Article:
“Dependable Retrieve. Good with Wheelchair. Reliable Recall. Slow & Steady Gait. Solid Brace.” Every job hunter knows the value of stating specific skills on a resume. So, when Deb, an inmate at Indiana Women’s Prison completed a resume in 2012, she listed five key skills that she hoped would make the resume stand out.
Those distinctive skills weren’t hers, they were Blitzen’s. Blitzen is a yellow Labrador retriever, born on Christmas Eve in 2009. In his short life, he lived at the Plainfield and Rockville Correctional Facilities before traveling to the Women’s Prison. But Blitzen wasn’t doing time. He was learning to fetch, to feel comfortable around wheelchairs, and to recognize and alert humans when someone has low blood sugar. His handlers - inmates in those correctional facilities - also learned that he has some challenges with food obsession and excitability around other dogs.
|Emily Shyrock volunteered with ICAN as a teen and later worked as a part-time client services coordinator with the organization. After contracting Lyme Disease, Emily was partnered with an ICAN dog, who supports her in her role as the Disability Services Coordinator at the University of Texas - Austin.|
Blitzen and his handlers were paired through the Indiana Canine Assistant Network (ICAN). Since its founding in 2002, ICAN has focused on a three-part mission. First, carefully screened adult inmate-handlers train service dogs, living with them 24 hours a day. Second, working with ICAN staff and handlers over two years, dogs develop service skills matched to their temperaments. Finally, those dogs are placed with children and adults with disabilities, supporting their independent and productive lives. Based on the program’s success, ICAN received a grant in October 2012 from The Indianapolis Foundation to expand their programming.
Models of Good Behavior
At three different prisons in Indiana, ICAN handlers work directly with future service dogs. For many of these inmate-handlers, the program offers them a way to reconsider discipline. ICAN exclusively uses positive reinforcement. No hands-on corrections or jerks of the leash are allowed. Handlers use clickers, rewards and redirections to guide dogs through the training process.
ICAN’s focus on positive training is designed both to nurture dogs and to help handlers develop positive communication skills. Regardless of gender, a disproportionate population of prisoners report having been both victims and perpetrators of abuse. Learning to work with dogs in a positive way helps prepare handlers for healthy work and family relationships.
“Our curriculum is focused first on the offender,” says Sally Irvin, ICAN founder. “We talk about conflict resolution. We talk about positive communication and teamwork. We have an interview and screening process that is a lot like a job application experience.”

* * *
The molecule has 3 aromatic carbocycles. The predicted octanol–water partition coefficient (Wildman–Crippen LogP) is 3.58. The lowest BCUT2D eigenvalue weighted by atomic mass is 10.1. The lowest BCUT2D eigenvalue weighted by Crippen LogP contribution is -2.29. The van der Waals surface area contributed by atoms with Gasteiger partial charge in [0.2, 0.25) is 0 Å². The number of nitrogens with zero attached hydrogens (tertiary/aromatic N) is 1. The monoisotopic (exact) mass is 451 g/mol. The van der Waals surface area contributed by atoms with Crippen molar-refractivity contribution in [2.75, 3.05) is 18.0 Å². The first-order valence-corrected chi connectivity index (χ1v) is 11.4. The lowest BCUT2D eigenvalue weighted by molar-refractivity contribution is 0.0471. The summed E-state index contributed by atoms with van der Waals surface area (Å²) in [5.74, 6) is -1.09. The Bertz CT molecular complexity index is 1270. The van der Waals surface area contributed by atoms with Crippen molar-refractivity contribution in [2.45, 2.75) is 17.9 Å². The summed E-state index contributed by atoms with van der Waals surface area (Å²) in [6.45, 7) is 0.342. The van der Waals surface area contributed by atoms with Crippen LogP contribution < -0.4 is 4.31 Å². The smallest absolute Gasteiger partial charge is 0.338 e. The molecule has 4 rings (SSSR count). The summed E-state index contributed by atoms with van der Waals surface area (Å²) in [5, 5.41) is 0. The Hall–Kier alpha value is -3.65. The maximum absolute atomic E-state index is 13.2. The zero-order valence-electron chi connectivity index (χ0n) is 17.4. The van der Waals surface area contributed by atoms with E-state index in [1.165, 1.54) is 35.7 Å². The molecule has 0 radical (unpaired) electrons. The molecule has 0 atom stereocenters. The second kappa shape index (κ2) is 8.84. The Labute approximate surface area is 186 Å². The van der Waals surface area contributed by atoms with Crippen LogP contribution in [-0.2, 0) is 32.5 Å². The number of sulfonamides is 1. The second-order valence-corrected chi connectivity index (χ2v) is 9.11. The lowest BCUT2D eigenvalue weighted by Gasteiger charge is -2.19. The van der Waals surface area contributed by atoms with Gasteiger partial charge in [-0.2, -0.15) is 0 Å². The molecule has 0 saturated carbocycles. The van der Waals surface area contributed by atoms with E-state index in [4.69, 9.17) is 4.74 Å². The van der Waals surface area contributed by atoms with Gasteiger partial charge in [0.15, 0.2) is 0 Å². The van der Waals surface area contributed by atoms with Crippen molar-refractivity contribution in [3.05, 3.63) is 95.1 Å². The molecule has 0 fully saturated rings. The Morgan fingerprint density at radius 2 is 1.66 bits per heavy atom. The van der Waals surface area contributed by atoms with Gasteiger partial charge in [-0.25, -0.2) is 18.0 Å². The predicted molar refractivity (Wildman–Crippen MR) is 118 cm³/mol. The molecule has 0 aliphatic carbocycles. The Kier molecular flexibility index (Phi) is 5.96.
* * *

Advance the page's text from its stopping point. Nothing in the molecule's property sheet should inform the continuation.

For many prisoners, those lessons echo throughout their personal life.
“One of our handlers, Jason, was matched with a dog, Luke, when he was just a puppy,” says Irvin. “He told me, ‘I have to thank you, for giving me Luke – it’s made me a better parent to my children.’ We get to see the most wonderful growth.”
After completing two years of training, ICAN dogs are placed with children and adults that have a wide range of disabilities. Many ICAN dogs work with people who have mobility limitations including cerebral palsy and muscular dystrophy. Several dogs who excel at simply being comforting have been placed with children who have autism or Down Syndrome. Some dogs, like Blitzen, have the ability to detect low blood sugar, and help those who have diabetes.
|ICAN places an emphasis on dog temperament and interest in training. As founder Sally Irvin describes, "We want to have happy, satisfied workers, just like when you hire someone."|
“We placed one dog, Yankee, with a veteran with mobility issues,” says Irvin. “Right now, we have three or four veterans with a combination of mobility and/or Post Traumatic Stress Disorder on the waitlist – an initiative that we’re working on.”
Dogs aren’t the only ICAN participants who find meaningful work outside of prison. One handler, Sean, went from inmate handler to released offender and, ultimately, to a staff person at a residential facility for addiction. After applying to ICAN, Sean was paired with Cubby, a facility dog who welcomes new residents to the facility, providing comfort during an often scary time.
“Sean transformed himself while he was a handler,” says Irvin. “And after he was released, he came back to volunteer with us – up to 20 hours a week. He’s so great for our handlers, because he’s been where they are, and he’s worked hard to succeed, both in ICAN and after his release.”
Read more about ex-offender re-entry and one community center's efforts to support re-entry.
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